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The Forgotten Door

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Little Jon has fallen through a door in space to land in the southern Appalachian mountains, injured and without his memory. He meets a number of people who are very interested in his unusual skills--incredible agility, swift healing, and a shocking ability to read minds. Most of these people want to use him for their own purposes, but the Bean family only wants to protect him. However, keeping Jon out of harm's way may prove very dangerous for everyone involved.Another Nostalgia Read that I picked up to see if it was as good as I remember it--and it really is. There are a few problematic elements, like negative references to Cherokees and half-breeds by an antagonist. These mostly stem from the fact that the novel was originally published in 1965. (Notably, the judge who plays a pivotal role in the story is a woman.) The Bean family is almost TOO good, but their behavior reflects the way that we hope we would act, if presented with a lost and frightened alien boy. The ending was the part that I remembered most clearly, and while it's almost too "neat," it remains very satisfying.Recommended for science fiction fans and people who won't judge a book by its cover--because honestly, the "updated" cover art is much more dated than the actual text. (At least the original artwork here could pass for retro...)
The Waters & the Wild

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Bee has never felt like she belongs in Los Angeles, and the doppelganger she keeps seeing only gives more credence to her fears. Her friends Haze and Sarah don't belong either--Haze is convinced he's an alien, and Sarah is the reincarnation of a slave girl. Together they find a sense of belonging they've never known before, but Bee's changeling nature threatens to take her away from them all.Francesca Lia Block has a writing style that you either love or you hate--but the wild lyricality is toned down somewhat here, making the book more accessible. You still have to follow the leaps from character to character, but it works. There's a brief poetic interlude with references to 9/11 and the Pacific tsunami, but I wonder if teens would pick up on them--it's history to them, not current events.Recommended for fantasy and fairy-tale fans looking for a quick read.
Princess of the Silver Woods

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Sequel to twelve dancing princesses fairy tale. No sex. Okay for younger teens.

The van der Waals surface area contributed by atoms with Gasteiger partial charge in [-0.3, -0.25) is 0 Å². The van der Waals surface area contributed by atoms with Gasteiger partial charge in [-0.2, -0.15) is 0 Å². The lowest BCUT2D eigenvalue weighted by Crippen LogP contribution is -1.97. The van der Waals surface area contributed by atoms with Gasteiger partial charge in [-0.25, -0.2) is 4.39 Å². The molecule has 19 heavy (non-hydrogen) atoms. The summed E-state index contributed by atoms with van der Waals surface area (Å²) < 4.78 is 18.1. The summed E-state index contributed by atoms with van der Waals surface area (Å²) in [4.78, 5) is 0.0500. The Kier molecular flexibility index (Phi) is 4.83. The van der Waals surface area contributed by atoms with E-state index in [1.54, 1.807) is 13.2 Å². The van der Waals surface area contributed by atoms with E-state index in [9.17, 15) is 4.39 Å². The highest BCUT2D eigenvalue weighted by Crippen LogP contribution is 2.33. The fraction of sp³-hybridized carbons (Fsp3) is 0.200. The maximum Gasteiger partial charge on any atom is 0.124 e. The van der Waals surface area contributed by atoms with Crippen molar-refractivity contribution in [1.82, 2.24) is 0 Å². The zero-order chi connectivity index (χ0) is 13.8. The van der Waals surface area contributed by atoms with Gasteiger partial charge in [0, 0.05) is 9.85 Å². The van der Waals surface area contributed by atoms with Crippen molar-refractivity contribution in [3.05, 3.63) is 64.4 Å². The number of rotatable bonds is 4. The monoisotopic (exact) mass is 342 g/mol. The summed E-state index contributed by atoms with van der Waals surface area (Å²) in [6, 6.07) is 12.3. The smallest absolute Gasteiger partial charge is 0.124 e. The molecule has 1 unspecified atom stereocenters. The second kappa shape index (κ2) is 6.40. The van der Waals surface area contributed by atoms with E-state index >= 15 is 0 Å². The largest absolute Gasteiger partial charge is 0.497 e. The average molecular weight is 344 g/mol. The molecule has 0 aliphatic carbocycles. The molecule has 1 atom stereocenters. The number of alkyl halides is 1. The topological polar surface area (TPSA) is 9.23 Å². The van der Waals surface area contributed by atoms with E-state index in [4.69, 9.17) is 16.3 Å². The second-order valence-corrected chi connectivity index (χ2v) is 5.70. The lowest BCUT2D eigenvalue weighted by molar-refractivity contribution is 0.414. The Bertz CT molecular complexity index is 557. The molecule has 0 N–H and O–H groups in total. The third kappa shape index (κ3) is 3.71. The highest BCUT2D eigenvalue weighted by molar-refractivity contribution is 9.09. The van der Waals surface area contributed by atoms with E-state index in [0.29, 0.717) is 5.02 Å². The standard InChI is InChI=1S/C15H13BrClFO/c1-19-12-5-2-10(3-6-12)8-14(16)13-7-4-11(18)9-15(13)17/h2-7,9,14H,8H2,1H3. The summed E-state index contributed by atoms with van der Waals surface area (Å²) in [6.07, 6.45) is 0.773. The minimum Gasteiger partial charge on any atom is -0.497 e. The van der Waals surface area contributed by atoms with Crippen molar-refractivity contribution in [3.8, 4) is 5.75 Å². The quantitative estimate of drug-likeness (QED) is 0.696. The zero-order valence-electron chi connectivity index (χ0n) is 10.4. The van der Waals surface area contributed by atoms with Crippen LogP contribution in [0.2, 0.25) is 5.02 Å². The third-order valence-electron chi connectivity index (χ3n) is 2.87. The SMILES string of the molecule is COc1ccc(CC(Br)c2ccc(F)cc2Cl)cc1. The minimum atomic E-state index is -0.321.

Period 8

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Paulie and some of his classmates spend each year together in Period 8 (or lunchtime) with mentor and teacher, Mr. Logsdon or "Logs". This year, strange things start occurring with group members and no one is who they seem. Paulie is also dealing with breaking up with his girlfriend, Hannah, after admitting that he cheated on her, when things start to get crazy. Fans of Crutcher will appreciate his real-life approach to teen relationships and the school atmosphere, which mostly rings true, although a few times the slang feels dated. This selection is much more suspenseful than his previous works. For other suspenseful stories, try The Night She Disappeared by April Henry or The Face on the Milk Carton by Caroline B. Cooney.
Panic

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Diamond Landers makes the one mistake that everyone's parents always warn against: on a trip to the mall, she's lured away by a man promising a role in a movie with famous teens. Instead, Diamond finds herself trapped, drugged, and taken advantage of by a sexual predator. Meanwhile, her classmates and dance troupe wait and hope that Diamond is okay, while dealing with their own issues. Layla's story especially, featuring an abusive boyfriend who decides to send out nude pictures of her, mirrors Diamond's issues on a smaller scale. Draper has a great understanding of how teens speak and act and paints a realistic and contemporary portrait of their world. For more books about kidnapping and its effects, try The Night She Disappeared by April Henry or Living Dead Girl by Elizabeth Scott.
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